According to the analyst, one of the most important was the revival of an asset swap between the Russian gas giant and Wintershall, the energy division of BASF.
In 2014, the deal was abandoned due to tensions over the Ukrainian crisis.
Dempsey pointed out that the deals clinched at the Vladivostok forum show that major European energy companies have no intention to quit Russia. They also reveal that "Gazprom wants to tie Europe’s lucrative gas market more closely to Russia."
What is more important, Dempsey underscored, the deals show that Russia is determined to abandon Ukraine as the major transit route for Russian gas to European markets.
According to the terms of the deal between Gazprom and Wintershall, the German company will control a stake of 25 percent in the Urengoy gas fields of Siberia. The fields will be developed by both companies.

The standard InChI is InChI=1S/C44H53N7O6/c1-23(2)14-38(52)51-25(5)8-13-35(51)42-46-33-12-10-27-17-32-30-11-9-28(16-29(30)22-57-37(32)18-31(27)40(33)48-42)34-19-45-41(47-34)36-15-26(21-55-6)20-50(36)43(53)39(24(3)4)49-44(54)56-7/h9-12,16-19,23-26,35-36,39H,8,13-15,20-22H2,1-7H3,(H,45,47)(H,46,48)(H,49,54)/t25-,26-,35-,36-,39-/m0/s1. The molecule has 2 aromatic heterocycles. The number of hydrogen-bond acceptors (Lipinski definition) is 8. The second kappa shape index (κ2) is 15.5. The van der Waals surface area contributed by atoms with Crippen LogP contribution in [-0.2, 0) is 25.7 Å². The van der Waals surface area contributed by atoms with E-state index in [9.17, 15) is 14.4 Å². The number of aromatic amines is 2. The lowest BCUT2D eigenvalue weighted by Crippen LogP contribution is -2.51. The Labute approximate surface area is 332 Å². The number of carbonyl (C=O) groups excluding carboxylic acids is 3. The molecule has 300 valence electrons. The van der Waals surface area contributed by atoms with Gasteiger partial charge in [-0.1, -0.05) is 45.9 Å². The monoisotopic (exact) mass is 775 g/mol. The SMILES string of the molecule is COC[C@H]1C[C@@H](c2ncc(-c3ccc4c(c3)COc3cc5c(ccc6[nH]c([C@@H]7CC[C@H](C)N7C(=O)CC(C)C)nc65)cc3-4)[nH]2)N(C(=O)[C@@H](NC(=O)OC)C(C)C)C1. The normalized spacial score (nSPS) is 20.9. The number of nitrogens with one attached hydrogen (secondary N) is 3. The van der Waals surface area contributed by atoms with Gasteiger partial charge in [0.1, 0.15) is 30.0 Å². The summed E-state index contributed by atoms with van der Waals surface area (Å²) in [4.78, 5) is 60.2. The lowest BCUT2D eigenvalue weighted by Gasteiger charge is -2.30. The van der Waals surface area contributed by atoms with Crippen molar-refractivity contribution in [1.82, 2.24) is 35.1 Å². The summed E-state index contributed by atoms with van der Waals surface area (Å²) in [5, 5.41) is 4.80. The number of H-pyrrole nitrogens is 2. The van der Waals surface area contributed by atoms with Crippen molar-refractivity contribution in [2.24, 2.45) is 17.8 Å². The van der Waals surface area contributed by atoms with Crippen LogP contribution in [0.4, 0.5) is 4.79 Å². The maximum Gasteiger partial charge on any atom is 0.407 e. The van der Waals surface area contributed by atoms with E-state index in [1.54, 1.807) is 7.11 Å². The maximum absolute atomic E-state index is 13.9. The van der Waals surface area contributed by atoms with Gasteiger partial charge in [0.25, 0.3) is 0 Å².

Wintershall will transfer to Gazprom its gas storage and trading business in Germany as well as a stake in its Austrian business. Gazprom will also receive a 50 percent stake in Wintershall’s exploration and production of oil and gas in the North Sea.
The second deal involves Gazprom and a consortium of European companies to build a new Nord Stream pipeline. Gazprom will receive a stake of 51 percent in the new company, New European Pipeline AG.
The agreement "will enable Russia to send more of its gas directly to Germany, bypassing Ukraine," she pointed out.
The consortium consists of BASF (10 percent), German energy company E.ON (10 percent), French electric company Engie (9 percent), Austrian oil and gas company OMV (10 percent), and Royal Dutch Shell (10 percent).
The third deal involves OMV’s participation in the Urengoy oil and gas fields, the analyst wrote.
Under the terms of the deal, OMV will acquire a 24.8 percent stake in the project in exchange for Gazprom obtaining some of the assets of OMV.
"Together, these deals mean that Europe’s big energy companies want to return to business as usual with Russia, despite the continuing conflict in Ukraine and the EU’s continuing sanctions on Russia," the analyst assumed.
Russia in its turn needs European technologies and Europe’s reliable markets, according to Dempsey.
"Sanctions or not, Europe is too lucrative for Russia to ignore. […] And sanctions or not, Russia’s underdeveloped gas fields are too lucrative for Europe’s energy companies to ignore," she concluded.